Thanks splodger, is that because of the amount I blew or the mental health issues?

  5. #5
    splodger is offline Member
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    Default Re: Failure to provide specimen

    They will prosecute on the failure to provide which automatically makes you an high risk offender, trying to avoid that would be very difficult.

    https://www.drinkdriving.org/drink_d...LA_medical.php

  6. #6
    price1367 is offline TTC Group Associate Director
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    Default Re: Failure to provide specimen

    Quote Originally Posted by Jt0506 View Post
    The only other thing worth noting is I was not told before attempting to give sample of specimen at the station that if I failed it would be failure to comply. I have read that can have some form of effect? I was only told when I failed.
    The wording that is read out verbatim from the MDGG/A for that the officer reads out to you is "I require you to provide 2 specimens of breath for analysis by an approved device ........(skip some words) I must warn you that failure to provide these specimens will render you liable to prosecution. Do you agree to provide 2 specimens of breath for analysis?' Your reply is noted on the form. It may well be that this process was video recorded as well.
    Are you certain that this was not read out to you? I am sure that the officer will say that it was!

  7. #7
    splodger is offline Member
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    Default Re: Failure to provide specimen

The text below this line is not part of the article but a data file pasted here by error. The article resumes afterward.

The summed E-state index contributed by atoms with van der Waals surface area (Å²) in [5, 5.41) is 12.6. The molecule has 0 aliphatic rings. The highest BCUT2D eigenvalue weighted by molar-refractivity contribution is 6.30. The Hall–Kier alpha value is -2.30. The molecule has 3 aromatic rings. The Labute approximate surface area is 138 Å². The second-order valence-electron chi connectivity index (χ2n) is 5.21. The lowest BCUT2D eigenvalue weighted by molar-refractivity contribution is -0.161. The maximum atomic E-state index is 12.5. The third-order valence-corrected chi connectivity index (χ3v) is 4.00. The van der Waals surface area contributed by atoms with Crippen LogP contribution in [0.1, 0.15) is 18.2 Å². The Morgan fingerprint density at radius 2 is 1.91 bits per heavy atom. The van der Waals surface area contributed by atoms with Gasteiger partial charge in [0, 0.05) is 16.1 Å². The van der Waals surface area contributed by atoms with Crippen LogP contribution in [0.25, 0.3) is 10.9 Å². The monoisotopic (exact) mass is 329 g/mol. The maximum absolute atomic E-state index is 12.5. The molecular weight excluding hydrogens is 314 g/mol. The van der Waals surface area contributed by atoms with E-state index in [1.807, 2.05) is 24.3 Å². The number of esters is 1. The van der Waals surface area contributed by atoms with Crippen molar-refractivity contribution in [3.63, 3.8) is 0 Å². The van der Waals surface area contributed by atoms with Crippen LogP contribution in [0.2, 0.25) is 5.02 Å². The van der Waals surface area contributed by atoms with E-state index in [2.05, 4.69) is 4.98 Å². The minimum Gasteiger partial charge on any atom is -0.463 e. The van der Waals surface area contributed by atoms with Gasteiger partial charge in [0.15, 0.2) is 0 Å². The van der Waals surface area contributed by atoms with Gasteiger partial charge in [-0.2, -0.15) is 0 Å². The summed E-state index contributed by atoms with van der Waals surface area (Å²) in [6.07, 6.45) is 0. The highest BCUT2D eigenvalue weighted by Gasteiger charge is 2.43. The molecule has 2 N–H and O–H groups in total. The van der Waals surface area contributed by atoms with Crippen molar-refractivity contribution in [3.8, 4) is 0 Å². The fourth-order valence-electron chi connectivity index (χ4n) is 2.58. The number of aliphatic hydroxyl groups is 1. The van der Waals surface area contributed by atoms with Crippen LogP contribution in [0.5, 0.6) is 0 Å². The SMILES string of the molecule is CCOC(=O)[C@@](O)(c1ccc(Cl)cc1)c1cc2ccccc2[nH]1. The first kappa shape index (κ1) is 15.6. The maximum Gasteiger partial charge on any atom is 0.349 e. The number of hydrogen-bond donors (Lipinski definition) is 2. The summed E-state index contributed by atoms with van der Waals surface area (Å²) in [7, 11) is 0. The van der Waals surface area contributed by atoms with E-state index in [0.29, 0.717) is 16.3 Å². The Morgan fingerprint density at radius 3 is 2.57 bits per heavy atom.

Quote Originally Posted by Jt0506 View Post
    The only other thing worth noting is I was not told before attempting to give sample of specimen at the station that if I failed it would be failure to comply. I have read that can have some form of effect? I was only told when I failed.
    If you wanted to pursue that I would suggest specialist legal advice

  8. #8
    Jt0506 is offline Member
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    Default Re: Failure to provide specimen

    Price1367 I can't honestly say if that was read out to me - I certainly have no memory of it. While my memory is relatively clear from being in the station, i realise it will not be viewed as a reliable memory. I was asked to provide six times and the officer got very irate at me being unable to.

    I've been advised to pursue a line of defence over the fact I was having a panic attack during my time at the station. This included while I was trying to provide a sample.

  9. #9
    price1367 is offline TTC Group Associate Director
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    Default Re: Failure to provide specimen

    "If you can recollect being asked 6 times to provide a sample, and that you didn't, what do you anticipate that the outcome was going to be, ..... 'don't worry old chap, it doesn't matter, let's forget all about it?'...." that is what you can expect to prosecution to put to you in court when you claim that you did not realise what was going to happen when you failed to provide a sample of breath!